• Acupuncture to help with smoking cessation, alcohol and other addictions - since almost all addictions involve the sensation of taste and smell, and operate in the same orbito-frontal cortex areas of the brain, we use the standard NADA ear acupuncture points, among other treatments.
  • Nutritional counseling for assistance with getting rid of the carbohydrates and other toxins in our diet
  • Biophotonic therapy to help neutralize the effect of old experience which is still dictating our responses in the present
  • Guided imagery and hypnosis to detoxify and eliminate old compulsions
  • IV nutritional therapy to fill in the potholes in our nutritional status, so that we may move forward into our new lives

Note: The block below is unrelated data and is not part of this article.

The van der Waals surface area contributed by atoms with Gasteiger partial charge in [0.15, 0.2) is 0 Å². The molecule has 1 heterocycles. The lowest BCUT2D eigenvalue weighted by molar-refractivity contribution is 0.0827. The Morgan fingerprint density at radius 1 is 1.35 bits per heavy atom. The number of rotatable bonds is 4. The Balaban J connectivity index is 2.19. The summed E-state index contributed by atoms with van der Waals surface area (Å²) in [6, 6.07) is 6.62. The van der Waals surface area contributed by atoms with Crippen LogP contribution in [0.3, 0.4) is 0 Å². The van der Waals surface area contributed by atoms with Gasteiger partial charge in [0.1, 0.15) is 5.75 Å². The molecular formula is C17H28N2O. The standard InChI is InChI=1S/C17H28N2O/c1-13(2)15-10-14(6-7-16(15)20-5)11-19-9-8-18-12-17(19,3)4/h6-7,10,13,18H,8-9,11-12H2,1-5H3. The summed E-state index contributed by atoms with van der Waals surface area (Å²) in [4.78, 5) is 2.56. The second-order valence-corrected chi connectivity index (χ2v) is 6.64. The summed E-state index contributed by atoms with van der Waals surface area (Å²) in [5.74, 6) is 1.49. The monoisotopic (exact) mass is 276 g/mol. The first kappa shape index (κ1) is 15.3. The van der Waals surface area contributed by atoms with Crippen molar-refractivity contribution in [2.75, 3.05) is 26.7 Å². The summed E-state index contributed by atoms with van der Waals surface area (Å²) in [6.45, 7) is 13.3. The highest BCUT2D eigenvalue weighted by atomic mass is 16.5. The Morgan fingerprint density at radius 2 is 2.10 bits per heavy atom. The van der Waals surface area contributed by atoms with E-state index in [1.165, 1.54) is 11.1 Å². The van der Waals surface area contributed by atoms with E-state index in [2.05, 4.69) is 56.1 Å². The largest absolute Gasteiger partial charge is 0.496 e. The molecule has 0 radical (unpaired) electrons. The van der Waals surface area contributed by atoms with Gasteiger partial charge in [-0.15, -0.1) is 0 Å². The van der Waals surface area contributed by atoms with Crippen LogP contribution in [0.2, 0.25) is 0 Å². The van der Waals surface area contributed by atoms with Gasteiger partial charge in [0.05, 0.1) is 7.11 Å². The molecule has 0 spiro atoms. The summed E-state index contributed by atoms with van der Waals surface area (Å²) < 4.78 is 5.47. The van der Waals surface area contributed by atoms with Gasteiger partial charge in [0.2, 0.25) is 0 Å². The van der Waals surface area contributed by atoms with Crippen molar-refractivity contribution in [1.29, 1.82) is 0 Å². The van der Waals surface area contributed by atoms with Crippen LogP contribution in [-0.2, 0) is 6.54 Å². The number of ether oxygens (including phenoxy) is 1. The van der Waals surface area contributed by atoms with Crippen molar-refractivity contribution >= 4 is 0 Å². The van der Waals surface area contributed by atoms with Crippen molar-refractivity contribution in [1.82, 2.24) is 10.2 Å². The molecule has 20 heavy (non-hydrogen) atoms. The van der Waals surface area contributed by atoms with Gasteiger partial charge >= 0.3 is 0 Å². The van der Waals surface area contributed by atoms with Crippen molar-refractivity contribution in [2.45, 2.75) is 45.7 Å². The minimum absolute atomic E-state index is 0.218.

In the world of allopathic medicine, we read that "patients with multiple addictions require comprehensive assessment and acute treatment in the form of detoxification by appropriate medications in proper settings followed by long-term maintenance treatment for preventing relapses. It has been reported that when maintenance treatment is discontinued, addiction, like other chronic illnesses, worsens."[xxiv]

Our aim is to help our patients regain control over their lives, and to serve as a reference source for future health-related issues.

We do not generally use pharmaceutical medications to treat addictions, but we certainly do use supplements as a temporary measure, to help restore balance to the system during ongoing treatment.

Our aim is to empower our patients to regain their health, and to move on with their lives.

[i] Sherry A. Rogers. Detoxify or Die ISBN/EAN: 9781887202046 / 1887202048, ISBN-10: 1887202048
(1-887-20204-8). ISBN-13: 9781887202046
(978-1-887-20204-6). Paperback, 409 Pages, Published 2002 by Prestige Pubs, Highlighting edition
[iii] Heather N. A conceptual framework for explaining drug addiction. J Psychopharmacol. 1998;12(1):3-7.